Saturday, 4 May 2013

Agni Parthene - Seeking unity in and through Mary, the Mother of God

Agni Parthene Despina, (Αγνή Παρθένε Δέσποινα) a hymn to the Mother of God, written by St. Nectarios of Aegina (translation here) and sung by Divna Ljubojević:

On a day whose feast (in whichever calendar we celebrate it, or from whatever ecclesial perspective) causes us to reflect both on the heroic witness of those who suffered for their faith and obedience, and the sad divisions which still stand in the  way of the unity which is the will of Christ for his Church, this is an excerpt from the 2005 Agreed Statement, Mary. Grace and Hope in Christ
"....Among all the saints, Mary takes her place as Theotókos: alive in Christ, she abides with the one she bore, still ‘highly favoured’ in the communion of grace and hope, the exemplar of redeemed humanity, an icon of the Church. Consequently she is believed to exercise a distinctive ministry of assisting others through her active prayer. Many Christians reading the Cana account continue to hear Mary instruct them, “Do whatever he tells you”, and are confident that she draws the attention of her son to their needs: “they have no wine” (John 2:1-12). Many experience a sense of empathy and solidarity with Mary, especially at key points when the account of her life echoes theirs, for example the acceptance of vocation, the scandal of her pregnancy, the improvised surroundings of her labour, giving birth, and fleeing as a refugee. Portrayals of Mary standing at the foot of the cross, and the traditional portrayal of her receiving the crucified body of Jesus (the Pietà), evoke the particular suffering of a mother at the death of her child. Anglicans and Roman Catholics alike are drawn to the mother of Christ, as a figure of tenderness and compassion.
72 The motherly role of Mary, first affirmed in the Gospel accounts of her relationship to Jesus, has been developed in a variety of ways. Christian believers acknowledge Mary to be the mother of God incarnate. As they ponder our Saviour’s dying word to the beloved disciple, “behold your mother” (John 19:27) they may hear an invitation to hold Mary dear as ‘mother of the faithful’: she will care for them as she cared for her son in his hour of need. Hearing Eve called “the mother of all living” (Genesis 3:20), they may come to see Mary as mother of the new humanity, active in her ministry of pointing all people to Christ, seeking the welfare of all the living. We are agreed that, while caution is needed in the use of such imagery, it is fitting to apply it to Mary, as a way of honouring her distinctive relationship to her son, and the efficacy in her of his redeeming work...."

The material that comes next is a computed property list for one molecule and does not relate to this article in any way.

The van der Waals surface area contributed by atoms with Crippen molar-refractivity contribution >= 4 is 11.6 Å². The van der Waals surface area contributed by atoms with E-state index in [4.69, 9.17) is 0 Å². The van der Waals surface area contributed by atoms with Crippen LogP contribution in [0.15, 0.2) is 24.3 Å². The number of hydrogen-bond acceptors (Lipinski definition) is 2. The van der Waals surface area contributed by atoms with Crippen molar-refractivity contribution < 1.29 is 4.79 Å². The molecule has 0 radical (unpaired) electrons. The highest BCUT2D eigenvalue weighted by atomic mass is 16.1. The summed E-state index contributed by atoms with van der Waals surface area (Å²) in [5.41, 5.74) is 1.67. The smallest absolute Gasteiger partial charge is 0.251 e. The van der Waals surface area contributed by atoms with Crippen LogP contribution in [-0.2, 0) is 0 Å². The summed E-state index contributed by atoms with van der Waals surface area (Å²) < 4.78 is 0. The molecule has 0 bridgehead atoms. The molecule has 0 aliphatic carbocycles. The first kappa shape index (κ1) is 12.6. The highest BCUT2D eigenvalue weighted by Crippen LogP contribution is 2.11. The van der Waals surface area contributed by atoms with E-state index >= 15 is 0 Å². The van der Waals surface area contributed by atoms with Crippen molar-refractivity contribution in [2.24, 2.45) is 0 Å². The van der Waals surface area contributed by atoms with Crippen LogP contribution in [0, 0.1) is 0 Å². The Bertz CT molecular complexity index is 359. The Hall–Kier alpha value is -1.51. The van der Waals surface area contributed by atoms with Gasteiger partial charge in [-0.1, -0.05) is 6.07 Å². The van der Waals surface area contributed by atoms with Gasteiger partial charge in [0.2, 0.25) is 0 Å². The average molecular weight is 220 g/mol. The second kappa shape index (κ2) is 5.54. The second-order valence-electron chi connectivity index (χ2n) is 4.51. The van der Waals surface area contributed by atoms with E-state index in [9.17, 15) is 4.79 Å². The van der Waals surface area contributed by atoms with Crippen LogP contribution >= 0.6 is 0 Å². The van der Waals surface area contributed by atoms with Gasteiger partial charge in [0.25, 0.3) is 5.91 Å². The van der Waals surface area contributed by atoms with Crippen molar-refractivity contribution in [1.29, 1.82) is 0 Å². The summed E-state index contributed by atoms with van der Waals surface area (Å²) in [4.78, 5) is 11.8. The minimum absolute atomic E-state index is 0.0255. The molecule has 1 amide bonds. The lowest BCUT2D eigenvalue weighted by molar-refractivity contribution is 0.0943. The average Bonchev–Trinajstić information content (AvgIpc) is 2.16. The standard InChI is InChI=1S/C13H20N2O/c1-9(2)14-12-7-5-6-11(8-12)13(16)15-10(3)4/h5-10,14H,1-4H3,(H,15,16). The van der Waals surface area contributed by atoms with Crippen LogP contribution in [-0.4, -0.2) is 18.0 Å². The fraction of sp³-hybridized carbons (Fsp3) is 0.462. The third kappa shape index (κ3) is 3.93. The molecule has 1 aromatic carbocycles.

Much of the earlier groundwork which made this agreed statement a possibility was done by the Catholic Anglican theologian, John Macquarrie:
"...In the glimpses of Mary that we have in the gospels, her standing beside her Son, and her prayers and intercessions with the apostles, are particularly striking ways in which Mary shared and supported the work of Christ - and even these are ways in which the Church as a whole can have a share in co-redemption.  But it is Mary who has come to symbolize that perfect harmony between the divine will and the human response, so that it is she who gives meaning to the expression, Corredemptrix.  But secondly there is the further context of the incarnation of the Word.  In this context, the language of co-redemption is also appropriate, but in a different way, for in this regard her contribution was unique and by its very nature could not be literally shared with anyone else.  We are thinking of her now not just as representative or pre-eminent member of the Church, but as Theotokos or Mother of God.  Mary’s willing acceptance of her indispensable role in that chain of events which constituted the incarnation and the redemption which it brought about, was necessary for the nurture of the Lord and for the creation of the Church itself.."
(John MacQuarrie, Mary For All Christians,1990)
But as so often,  perhaps it is in the essential agreement (despite some significant differences in theological language and ecclesial culture) between the great churches of East and West, of Rome and Orthodoxy, something which sheds light on all our purely western divisions, which will show us the way forward to a recovery of unity for the whole Church. The key to the healing of all our divisions is the longed-for reconciliation between East and West, that time when the Church will  begin to breathe once again 'with both lungs.' 
"...If I can unite in myself the thought and the devotion of Eastern and Western Christendom, the Greek and the Latin Fathers, the Russians with the Spanish mystics, I can prepare in myself the reunion of divided Christians. From that secret and unspoken unity in myself can eventually come a visible and manifest unity of all Christians. If we want to bring together what is divided, we can not do so by imposing the one division upon the other or absorbing one division into the other . But id we do this the union is not Christian. It is political and doomed to further conflict. We must contain all divided worlds in ourselves and transcend them in Christ. ...  from Thomas Merton: Conjectures of a Guilty Bystander (1965)

Holy Mother of God, pray for us your scattered children...

Some nostalgic patrimony: The Annunciation from a book I remember very fondly from my childhood: Enid Chadwick's My Book of the Church's Year, published by Mowbrays in the early 1960s
[Correction: that's the edition I have; the book was, in fact, first published in 1948]

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